Chemical sunscreens block the UVA/UVB rays. They do this by being absorbed into the top layer of our skin (epidermis) and dispersing it across the surface. This means your skin absorbs the heat from the sun. Those suffering from skin conditions such as Rosacea may find this the least comfortable option as heat contributes to making this skin condition worse. There also is a chance that these chemicals can be absorbed into the skin. The verdict is still out on whether these ingredients remain collected and retained in our skin tissue. I want to state that not all the above ingredients are toxic. However, some have tested positive for being endocrine disrupting, and estrogen producing. Doing your own research is the most important thing when deciding on what to use or what NOT to use.
Percentages are important to note when choosing a particular product. If you decide to buy a sunscreen, whether chemical or natural, you will notice percentages next to the ‘active’ ingredients. Active ingredients simply mean that they are the ones working to protect or change something about our skin. If you decide on chemical sunscreen make sure you’re aware of these active chemical percentages. Some of those ingredients have been proven effective and safe within a certain percentage. You could ask yourself these following questions. This may help you in making an educated decision you feel comfortable with.
- How often will I be wearing the product and for how long?
- What do I want the product to do for me?
- Does the end result meet the intent of health for my skin and body?
My personal take… I avoid Homosalate (but in a pinch I have been known to use it. Simply because I weigh the lesser of two evils; the sun and its potential to burn my skin is more evil to me then the short use of Homosalate on my skin)
I do use a chemical sunscreen in the form of a body lotion. It does not contain the ingredients I feel are ‘red’ flagged but I am on the hunt for a body lotion that uses a natural form of sunscreen. Please comment below if you tried any natural SPF forms of body lotion and let me know what you’re loving.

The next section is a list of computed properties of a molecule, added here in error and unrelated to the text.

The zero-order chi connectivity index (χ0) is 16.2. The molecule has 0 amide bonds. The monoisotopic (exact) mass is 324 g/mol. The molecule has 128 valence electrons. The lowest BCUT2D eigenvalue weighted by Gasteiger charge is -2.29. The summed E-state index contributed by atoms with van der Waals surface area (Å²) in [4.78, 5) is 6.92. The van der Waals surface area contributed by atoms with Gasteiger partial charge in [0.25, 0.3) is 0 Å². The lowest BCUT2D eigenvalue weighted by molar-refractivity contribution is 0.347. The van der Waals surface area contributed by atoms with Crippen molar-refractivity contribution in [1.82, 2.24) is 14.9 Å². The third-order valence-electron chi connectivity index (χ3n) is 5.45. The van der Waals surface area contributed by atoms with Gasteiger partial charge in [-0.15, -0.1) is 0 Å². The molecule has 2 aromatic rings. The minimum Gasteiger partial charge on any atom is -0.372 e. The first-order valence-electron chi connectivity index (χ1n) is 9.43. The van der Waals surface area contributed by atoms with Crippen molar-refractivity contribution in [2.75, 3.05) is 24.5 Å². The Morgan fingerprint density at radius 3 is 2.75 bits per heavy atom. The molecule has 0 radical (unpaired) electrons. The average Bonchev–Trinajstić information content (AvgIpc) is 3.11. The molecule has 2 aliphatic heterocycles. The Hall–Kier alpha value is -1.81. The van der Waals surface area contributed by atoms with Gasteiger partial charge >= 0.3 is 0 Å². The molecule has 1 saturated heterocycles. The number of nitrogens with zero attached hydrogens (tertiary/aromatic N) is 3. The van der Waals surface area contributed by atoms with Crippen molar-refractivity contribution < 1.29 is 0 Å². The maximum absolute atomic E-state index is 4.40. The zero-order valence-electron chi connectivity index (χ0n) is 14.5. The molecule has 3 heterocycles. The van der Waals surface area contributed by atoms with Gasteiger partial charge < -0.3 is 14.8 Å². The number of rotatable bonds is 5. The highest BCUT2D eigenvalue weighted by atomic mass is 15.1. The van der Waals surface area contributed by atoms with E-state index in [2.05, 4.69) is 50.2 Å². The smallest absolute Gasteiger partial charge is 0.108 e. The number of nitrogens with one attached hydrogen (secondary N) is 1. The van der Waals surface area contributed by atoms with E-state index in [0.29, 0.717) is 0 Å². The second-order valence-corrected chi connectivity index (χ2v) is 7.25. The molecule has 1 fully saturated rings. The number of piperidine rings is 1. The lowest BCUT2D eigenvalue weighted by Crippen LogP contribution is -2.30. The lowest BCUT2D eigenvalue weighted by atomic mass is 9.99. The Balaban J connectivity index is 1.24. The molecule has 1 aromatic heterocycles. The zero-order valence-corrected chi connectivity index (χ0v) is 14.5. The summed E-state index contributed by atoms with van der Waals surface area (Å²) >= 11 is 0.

- Absorbs into the skin leaving behind a clear finish.
- Doesn’t have a weird smell.
- Feels light and dries down well on the skin.
- Comes in several styles.
- Certain chemicals have been known to remain in the tissues of the body.
- Absorbs the heat of the sun making it a complication for those who have Rosacea or other skin sensitivities.
- Formulations may contain other ‘chemicals’ one might wish to avoid.
Articles to read:
Please note. I have provided these links to help educate and share information that may lead to you making a better decision BASED ON YOUR CONVICTIONS. If you read something that sounds concerning I would recommend cross-examining it before making a decision. There are many scare mongering articles online that take something small and make into a GIANT thing without much proof. Just be mindful. ☺
Sunscreen comes in multiple SPF ratings. Here are few key points. SPF rates your ability to stay in the sun for a certain amount of time before your skin will burn.
- SPF 15 is the lowest SPF rating and will protect your skin 15 times longer than unprotected exposed skin.